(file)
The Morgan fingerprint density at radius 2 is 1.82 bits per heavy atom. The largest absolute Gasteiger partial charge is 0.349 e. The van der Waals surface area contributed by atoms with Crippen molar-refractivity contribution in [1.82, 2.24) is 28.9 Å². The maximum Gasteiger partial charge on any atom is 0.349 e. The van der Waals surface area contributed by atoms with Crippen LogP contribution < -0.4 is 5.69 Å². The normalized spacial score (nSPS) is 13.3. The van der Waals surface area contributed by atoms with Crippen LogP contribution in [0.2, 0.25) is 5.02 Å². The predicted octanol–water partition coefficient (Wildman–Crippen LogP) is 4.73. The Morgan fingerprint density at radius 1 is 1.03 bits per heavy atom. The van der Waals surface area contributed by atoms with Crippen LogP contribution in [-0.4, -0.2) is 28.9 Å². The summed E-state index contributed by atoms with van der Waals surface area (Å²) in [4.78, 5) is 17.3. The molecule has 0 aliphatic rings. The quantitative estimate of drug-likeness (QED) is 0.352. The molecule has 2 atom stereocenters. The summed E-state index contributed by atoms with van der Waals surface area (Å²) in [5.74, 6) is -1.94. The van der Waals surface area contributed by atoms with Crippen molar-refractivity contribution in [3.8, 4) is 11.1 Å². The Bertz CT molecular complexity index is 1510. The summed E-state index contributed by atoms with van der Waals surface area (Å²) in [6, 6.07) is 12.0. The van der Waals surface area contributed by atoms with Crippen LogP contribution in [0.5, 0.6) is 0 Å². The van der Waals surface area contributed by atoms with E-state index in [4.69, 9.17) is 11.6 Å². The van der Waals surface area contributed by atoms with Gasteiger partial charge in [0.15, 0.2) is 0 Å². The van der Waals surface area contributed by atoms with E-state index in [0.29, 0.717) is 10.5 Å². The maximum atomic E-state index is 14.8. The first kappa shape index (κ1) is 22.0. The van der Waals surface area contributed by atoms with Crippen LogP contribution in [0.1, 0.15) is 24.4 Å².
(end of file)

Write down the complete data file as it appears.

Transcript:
The Morgan fingerprint density at radius 2 is 1.82 bits per heavy atom. The largest absolute Gasteiger partial charge is 0.349 e. The van der Waals surface area contributed by atoms with Crippen molar-refractivity contribution in [1.82, 2.24) is 28.9 Å². The maximum Gasteiger partial charge on any atom is 0.349 e. The van der Waals surface area contributed by atoms with Crippen LogP contribution < -0.4 is 5.69 Å². The normalized spacial score (nSPS) is 13.3. The van der Waals surface area contributed by atoms with Crippen LogP contribution in [0.2, 0.25) is 5.02 Å². The predicted octanol–water partition coefficient (Wildman–Crippen LogP) is 4.73. The Morgan fingerprint density at radius 1 is 1.03 bits per heavy atom. The van der Waals surface area contributed by atoms with Crippen LogP contribution in [-0.4, -0.2) is 28.9 Å². The summed E-state index contributed by atoms with van der Waals surface area (Å²) in [4.78, 5) is 17.3. The molecule has 0 aliphatic rings. The quantitative estimate of drug-likeness (QED) is 0.352. The molecule has 2 atom stereocenters. The summed E-state index contributed by atoms with van der Waals surface area (Å²) in [5.74, 6) is -1.94. The van der Waals surface area contributed by atoms with Crippen molar-refractivity contribution in [3.8, 4) is 11.1 Å². The Bertz CT molecular complexity index is 1510. The summed E-state index contributed by atoms with van der Waals surface area (Å²) in [6, 6.07) is 12.0. The van der Waals surface area contributed by atoms with Crippen LogP contribution in [0.5, 0.6) is 0 Å². The van der Waals surface area contributed by atoms with E-state index in [4.69, 9.17) is 11.6 Å². The van der Waals surface area contributed by atoms with Gasteiger partial charge in [0.15, 0.2) is 0 Å². The van der Waals surface area contributed by atoms with E-state index in [0.29, 0.717) is 10.5 Å². The maximum atomic E-state index is 14.8. The first kappa shape index (κ1) is 22.0. The van der Waals surface area contributed by atoms with Crippen LogP contribution in [0.1, 0.15) is 24.4 Å².